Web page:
It is the integration of doctrines into a singular truth which allows God the Son and God the Holy Spirit to bond us together with God the Father. According to Dr. Migliore, “Defining the theological task in this way emphasizes that theology is not mere repetition of traditional doctrines but a persistent search for the truth to which they point and which they only partially and brokenly express.” The truth is absolute, yet how each of us come to understand that truth is a uniquely individual progression. My description in the Bible study class made sense to me but not to someone who did not share that familial relationship.

God’s nature is undefinable but not unknowable. God existed before time and space, so his nature is beyond human experiences. Yet he chooses to reveal Himself through the Bible and the universal church. Deuteronomy 29:29 says, “The secret things belong to the LORD our God, but the revealed things belong to us and to our children forever, to observe all the words of this law.”[6]

       The Apostle’s Creed begins by declaring, “I believe in God, the Father almighty, maker of heaven and earth;” It asks us to do so without any verifiable proof. We simply accept that God is God, and everything was created by him. God is the mysterious miracle which happens in the middle of the physicist’s equation. We also need to accept Jesus the Son and the Holy Spirit as part of that mystery. The most powerful statement a Christian can make is, “I believe”.[7]

However, this mystery should not be trivialized because it is too difficult to explain. According to Zizioulas, “Though we can admit that the triune doctrine of God has its complexities, we must not give in to the obscurantism that discourages any intellectual labor in the name of a simple faith.”[8] Seeking to understand God’s triune nature needs to occur to begin the search for God’s true purpose. Ziziolas further states that, “If we examine these issues with our minds we will find that the life and worship of God becomes more wonderful to us than if we attempted no intellectual engagement with them.”[9]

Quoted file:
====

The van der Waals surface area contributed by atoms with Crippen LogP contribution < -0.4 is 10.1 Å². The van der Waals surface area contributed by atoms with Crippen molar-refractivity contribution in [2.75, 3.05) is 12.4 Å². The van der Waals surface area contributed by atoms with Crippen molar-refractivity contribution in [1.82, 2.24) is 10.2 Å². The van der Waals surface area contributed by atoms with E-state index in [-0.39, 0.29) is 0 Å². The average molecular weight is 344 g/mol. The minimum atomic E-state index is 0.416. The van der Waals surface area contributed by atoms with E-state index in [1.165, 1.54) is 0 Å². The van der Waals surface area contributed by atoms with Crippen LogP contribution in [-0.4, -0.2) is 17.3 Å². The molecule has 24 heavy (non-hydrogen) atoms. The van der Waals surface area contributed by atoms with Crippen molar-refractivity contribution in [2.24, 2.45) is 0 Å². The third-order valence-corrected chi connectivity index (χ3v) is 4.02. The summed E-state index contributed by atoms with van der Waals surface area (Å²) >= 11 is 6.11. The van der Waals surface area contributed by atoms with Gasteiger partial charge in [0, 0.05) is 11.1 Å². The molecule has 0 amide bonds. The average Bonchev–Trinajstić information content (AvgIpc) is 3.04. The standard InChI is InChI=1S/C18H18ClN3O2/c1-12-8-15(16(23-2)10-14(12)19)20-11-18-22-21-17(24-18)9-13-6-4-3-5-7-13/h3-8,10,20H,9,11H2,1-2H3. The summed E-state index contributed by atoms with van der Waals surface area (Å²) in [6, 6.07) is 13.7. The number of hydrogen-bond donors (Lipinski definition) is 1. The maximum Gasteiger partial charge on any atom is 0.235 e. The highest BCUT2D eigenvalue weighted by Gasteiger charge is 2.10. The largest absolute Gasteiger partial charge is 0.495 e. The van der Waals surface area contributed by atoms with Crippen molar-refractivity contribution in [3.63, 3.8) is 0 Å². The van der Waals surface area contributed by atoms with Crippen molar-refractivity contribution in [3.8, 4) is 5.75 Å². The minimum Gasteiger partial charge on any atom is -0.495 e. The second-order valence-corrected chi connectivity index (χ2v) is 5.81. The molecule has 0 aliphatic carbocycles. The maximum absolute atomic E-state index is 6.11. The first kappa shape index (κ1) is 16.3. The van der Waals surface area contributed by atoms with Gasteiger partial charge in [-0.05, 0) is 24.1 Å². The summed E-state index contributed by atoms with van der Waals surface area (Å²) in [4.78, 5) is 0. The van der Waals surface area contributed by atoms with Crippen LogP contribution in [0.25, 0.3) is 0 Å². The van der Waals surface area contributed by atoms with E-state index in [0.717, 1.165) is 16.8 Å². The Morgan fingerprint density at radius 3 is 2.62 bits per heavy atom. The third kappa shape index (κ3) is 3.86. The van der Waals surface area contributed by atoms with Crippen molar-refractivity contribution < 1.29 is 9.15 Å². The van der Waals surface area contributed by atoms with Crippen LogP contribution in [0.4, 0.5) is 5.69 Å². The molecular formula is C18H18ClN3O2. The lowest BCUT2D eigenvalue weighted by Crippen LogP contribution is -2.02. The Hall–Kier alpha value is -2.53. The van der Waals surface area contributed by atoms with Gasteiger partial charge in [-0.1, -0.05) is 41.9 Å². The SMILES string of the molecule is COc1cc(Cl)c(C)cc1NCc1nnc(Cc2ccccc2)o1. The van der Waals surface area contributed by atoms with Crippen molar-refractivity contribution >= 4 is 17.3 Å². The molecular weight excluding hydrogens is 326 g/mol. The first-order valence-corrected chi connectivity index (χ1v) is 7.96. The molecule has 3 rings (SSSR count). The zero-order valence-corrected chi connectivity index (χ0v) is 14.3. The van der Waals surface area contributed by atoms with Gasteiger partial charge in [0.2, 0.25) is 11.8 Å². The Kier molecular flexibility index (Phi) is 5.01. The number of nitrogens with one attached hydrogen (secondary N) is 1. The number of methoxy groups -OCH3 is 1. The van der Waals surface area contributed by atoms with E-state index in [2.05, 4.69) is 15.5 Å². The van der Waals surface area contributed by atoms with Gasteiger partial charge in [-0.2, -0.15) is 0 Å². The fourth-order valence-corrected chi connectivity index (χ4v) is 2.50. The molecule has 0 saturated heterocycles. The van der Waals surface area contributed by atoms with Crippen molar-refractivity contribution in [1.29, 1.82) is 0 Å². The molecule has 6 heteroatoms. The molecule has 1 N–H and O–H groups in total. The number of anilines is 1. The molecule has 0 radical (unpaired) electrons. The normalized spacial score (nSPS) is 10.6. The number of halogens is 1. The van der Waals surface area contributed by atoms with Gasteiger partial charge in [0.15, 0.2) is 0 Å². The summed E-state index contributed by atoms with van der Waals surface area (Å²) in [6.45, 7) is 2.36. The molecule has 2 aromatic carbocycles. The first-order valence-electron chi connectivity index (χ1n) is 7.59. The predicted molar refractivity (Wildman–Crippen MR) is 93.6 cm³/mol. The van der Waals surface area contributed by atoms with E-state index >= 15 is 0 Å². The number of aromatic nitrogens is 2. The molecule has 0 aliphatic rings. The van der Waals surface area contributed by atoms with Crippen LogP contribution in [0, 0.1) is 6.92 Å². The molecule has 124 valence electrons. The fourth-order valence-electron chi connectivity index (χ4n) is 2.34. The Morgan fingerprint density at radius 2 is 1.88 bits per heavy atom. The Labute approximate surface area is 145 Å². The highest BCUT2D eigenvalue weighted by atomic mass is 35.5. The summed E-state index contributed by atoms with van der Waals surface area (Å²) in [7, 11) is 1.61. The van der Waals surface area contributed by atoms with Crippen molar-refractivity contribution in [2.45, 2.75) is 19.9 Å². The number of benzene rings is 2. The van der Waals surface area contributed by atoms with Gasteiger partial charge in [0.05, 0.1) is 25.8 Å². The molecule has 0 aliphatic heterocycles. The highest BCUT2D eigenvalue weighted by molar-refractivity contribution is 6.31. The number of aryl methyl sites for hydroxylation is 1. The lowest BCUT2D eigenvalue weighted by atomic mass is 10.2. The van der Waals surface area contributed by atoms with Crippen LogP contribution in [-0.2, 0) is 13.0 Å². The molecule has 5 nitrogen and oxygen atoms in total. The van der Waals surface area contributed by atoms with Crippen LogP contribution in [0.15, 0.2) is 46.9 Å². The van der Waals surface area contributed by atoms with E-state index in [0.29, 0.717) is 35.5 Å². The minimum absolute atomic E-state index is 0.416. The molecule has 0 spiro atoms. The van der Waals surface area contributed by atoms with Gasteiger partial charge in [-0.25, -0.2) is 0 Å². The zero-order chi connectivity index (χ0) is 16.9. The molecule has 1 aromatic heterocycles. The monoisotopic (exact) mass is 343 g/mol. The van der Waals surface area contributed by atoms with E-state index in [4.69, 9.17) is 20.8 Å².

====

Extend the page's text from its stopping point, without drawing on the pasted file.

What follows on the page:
The work of the Son and the Spirit

            It helps to understand the role of Jesus and the Holy Spirit by understanding the root of human sin. Is sin an integral part of our nature or have we been corrupted by a sinful world? Or was sin introduced into the world by another being, himself a creation of God? Regardless, God would have placed that sin in our lives and is responsible for our death and corruption. God, who created all things, must have planted the seed from which worldly sin grew. Then the question is, “Why?”. The answer is intangible and elusive. Yet it is important to explore this mystery to be fully engage in the role of the Son and Spirit in the relationship God seeks.

I do not assert there is evil in God. I believe wholeheartedly that there is not. The apostle John declared of the Son that “…in him there is no sin”.[10] Somewhere in the cauldron of creation God placed the thread of sin into the fabric of the world. In Isaiah 45:7, God takes responsibility for causing evil, “I form the light and create darkness, I make peace and create calamity; I, the LORD, do all these things.” [11] Since God’s course of action is unfathomable but beneficial we must surmise that sin has a purpose in God’s plans.

The term imago Dei refers to being made in the image of God. It does not imply that we have the physical appearance of God, rather we share God’s moral, spiritual and intellectual nature. Ted Peters, author of “The World’s Future: Systematic Theology for a New Era”, says, “The point is that God’s trinitarian relationality makes human relationality possible. The imago Dei is not then a quality that we humans possess by ourselves; it is rather an ongoing interaction between God and the human project.”[12]

If God is not evil but creates “calamity” then are we, having been made in his own image, also not inherently evil? Are we spiritual clones or did God place uniqueness in us which defines our humanity? Does this uniqueness make us the creator of evil and not just slaves to it?

Ted Peters comments on John Wesley’s view of imago Dei, “John Wesley, for example, says that humans were created in God’s “natural image,” meaning that we are spiritual beings with free will, and that we were created in God’s “political image,” meaning that we share in the governance over nature. But most importantly we were created in God’s “moral image.” Prior to the fall, we humans were filled with love, justice, mercy, and truth. When we first came from the hand of our creator we were pure and spotless. “God is love,” and we, created originally in God’s moral image, were also loving. We “knew not evil in any kind or degree.”[13]